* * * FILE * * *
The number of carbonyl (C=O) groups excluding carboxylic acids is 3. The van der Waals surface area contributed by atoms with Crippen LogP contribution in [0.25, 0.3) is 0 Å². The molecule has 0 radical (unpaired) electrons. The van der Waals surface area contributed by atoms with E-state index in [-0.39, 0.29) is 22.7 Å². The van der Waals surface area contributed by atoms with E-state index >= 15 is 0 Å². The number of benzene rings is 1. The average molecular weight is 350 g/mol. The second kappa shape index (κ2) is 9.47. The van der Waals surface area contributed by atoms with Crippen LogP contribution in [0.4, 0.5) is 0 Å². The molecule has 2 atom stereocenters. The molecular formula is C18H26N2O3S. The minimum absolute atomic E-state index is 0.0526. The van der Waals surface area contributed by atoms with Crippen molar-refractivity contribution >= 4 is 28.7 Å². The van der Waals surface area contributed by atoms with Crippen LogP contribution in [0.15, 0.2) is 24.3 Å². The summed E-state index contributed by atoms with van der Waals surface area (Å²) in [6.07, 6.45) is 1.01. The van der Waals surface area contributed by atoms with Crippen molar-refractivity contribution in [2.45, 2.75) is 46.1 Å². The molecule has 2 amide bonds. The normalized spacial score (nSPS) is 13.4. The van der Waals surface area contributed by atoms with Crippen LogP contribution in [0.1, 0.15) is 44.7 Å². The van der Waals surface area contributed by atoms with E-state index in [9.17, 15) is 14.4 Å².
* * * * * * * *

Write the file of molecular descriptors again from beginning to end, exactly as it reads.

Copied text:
The number of carbonyl (C=O) groups excluding carboxylic acids is 3. The van der Waals surface area contributed by atoms with Crippen LogP contribution in [0.25, 0.3) is 0 Å². The molecule has 0 radical (unpaired) electrons. The van der Waals surface area contributed by atoms with E-state index in [-0.39, 0.29) is 22.7 Å². The van der Waals surface area contributed by atoms with E-state index >= 15 is 0 Å². The number of benzene rings is 1. The average molecular weight is 350 g/mol. The second kappa shape index (κ2) is 9.47. The van der Waals surface area contributed by atoms with Crippen LogP contribution in [0.4, 0.5) is 0 Å². The molecule has 2 atom stereocenters. The molecular formula is C18H26N2O3S. The minimum absolute atomic E-state index is 0.0526. The van der Waals surface area contributed by atoms with Crippen molar-refractivity contribution >= 4 is 28.7 Å². The van der Waals surface area contributed by atoms with Crippen LogP contribution in [0.15, 0.2) is 24.3 Å². The summed E-state index contributed by atoms with van der Waals surface area (Å²) in [6.07, 6.45) is 1.01. The van der Waals surface area contributed by atoms with Crippen molar-refractivity contribution in [2.45, 2.75) is 46.1 Å². The molecule has 2 amide bonds. The normalized spacial score (nSPS) is 13.4. The van der Waals surface area contributed by atoms with Crippen LogP contribution in [0.1, 0.15) is 44.7 Å². The van der Waals surface area contributed by atoms with E-state index in [9.17, 15) is 14.4 Å².